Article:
“I’m using the philosophical background of the mind-body problem as a conceptual backdrop where I place my own journey as a digital artist.” Teixeira is charting his path “from being completely all about the digital, thinking that its the one true thing” through digital burnout and retreat to his classical guitar to a present day goal of finding a balance between the digital and the analog.

“The whole genesis of this project started when I abandoned a software development project. I was thinking of entering the start up, entrepreneurial world, moving further away from the stage and my performance life. And I just decided to walk away from [the software development life]. From that moment on, I decided that I wanted to turn these last 5–7 years of being in the digital realm into a performance. That’s my way of getting catharsis. This is how I justify that detour in my artistic life.”

Born in Portugal, Teixeira trained in classical guitar and gigged with a post-rock band. While completing a post-grad in London, he “got excited about coding and what you could do with it; installation art and multimedia. I got interested in a much more abstract notion of music where music can be the entire sonic spectrum and not just musical notes.” While in London, Teixeira met his wife, a Pittsburgher, which led the couple to make a home in the Steel City.

Acting as a guide through the performance, Teixeira will directly address the audience. “I’m not an actor, but I think that’s one of the cool things about the CSA residency. It’s an opportunity to experiment and go beyond your comfort zone. This show is more like a performative documentary since I’m telling my own story.”

To chart this biographical journey, Teixeira built a set of unique instruments, all based on the guitar.

The Nylon Grainer

“All of the conceptual and storytelling elements will be reflected in the instruments that I’m playing. There are instruments that range from purely digital to my classical guitar to hybrid instruments that find a balanced musical solution. The guitars that I’m building are like physical metaphors for each stage of my life in digital technology.”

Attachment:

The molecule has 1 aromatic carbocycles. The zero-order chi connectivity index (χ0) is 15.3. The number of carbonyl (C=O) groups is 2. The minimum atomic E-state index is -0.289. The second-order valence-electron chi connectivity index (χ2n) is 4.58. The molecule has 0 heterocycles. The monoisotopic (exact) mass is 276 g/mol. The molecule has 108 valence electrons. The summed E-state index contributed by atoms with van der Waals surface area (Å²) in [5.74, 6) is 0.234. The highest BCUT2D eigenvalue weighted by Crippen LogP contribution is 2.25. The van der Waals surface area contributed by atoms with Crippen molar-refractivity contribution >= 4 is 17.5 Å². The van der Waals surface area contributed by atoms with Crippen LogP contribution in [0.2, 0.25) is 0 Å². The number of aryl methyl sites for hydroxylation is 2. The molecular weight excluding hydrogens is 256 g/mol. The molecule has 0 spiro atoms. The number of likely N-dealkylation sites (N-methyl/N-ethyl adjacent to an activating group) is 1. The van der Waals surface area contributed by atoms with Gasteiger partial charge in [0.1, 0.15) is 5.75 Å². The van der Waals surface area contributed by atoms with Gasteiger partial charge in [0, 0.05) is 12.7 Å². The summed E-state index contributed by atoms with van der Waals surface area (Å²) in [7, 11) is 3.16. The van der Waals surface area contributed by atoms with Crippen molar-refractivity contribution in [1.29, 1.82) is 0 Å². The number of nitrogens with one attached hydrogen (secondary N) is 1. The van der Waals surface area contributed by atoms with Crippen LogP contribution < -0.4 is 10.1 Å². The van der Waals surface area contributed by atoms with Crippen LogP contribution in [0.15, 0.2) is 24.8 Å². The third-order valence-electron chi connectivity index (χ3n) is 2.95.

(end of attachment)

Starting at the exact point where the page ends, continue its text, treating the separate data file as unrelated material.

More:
While Teixeira is keeping most of the instruments secret until performance time, he‘s willing to reveal the “Nylon Grainer.” Picture a sampler built on top of a classical guitar. The guitar is capable of looping sound in real-time, but can also capture very small portions of time and expand them into long, textured drones. It’s like a modular synthesizer that uses the nylon-string guitar as a sound source.

Now, if you’ve seen an electronic music show where you can’t tell if the performer is working through a MAX patch or checking their e-mail, fear not. “It was very important that I do not interact with the computer itself while on stage,” says Teixeira. “All of my interactions with the digital world are through physical interfaces. I did not want to be looking at a screen. That was a mission. I’m going to have loads of laptops, but I’m not going to be looking at any of them.”

Register here to tune in Thursday, September 3 and Friday, September 4 to watch The Mind-Body Problem. Click here for information on how to register for the events: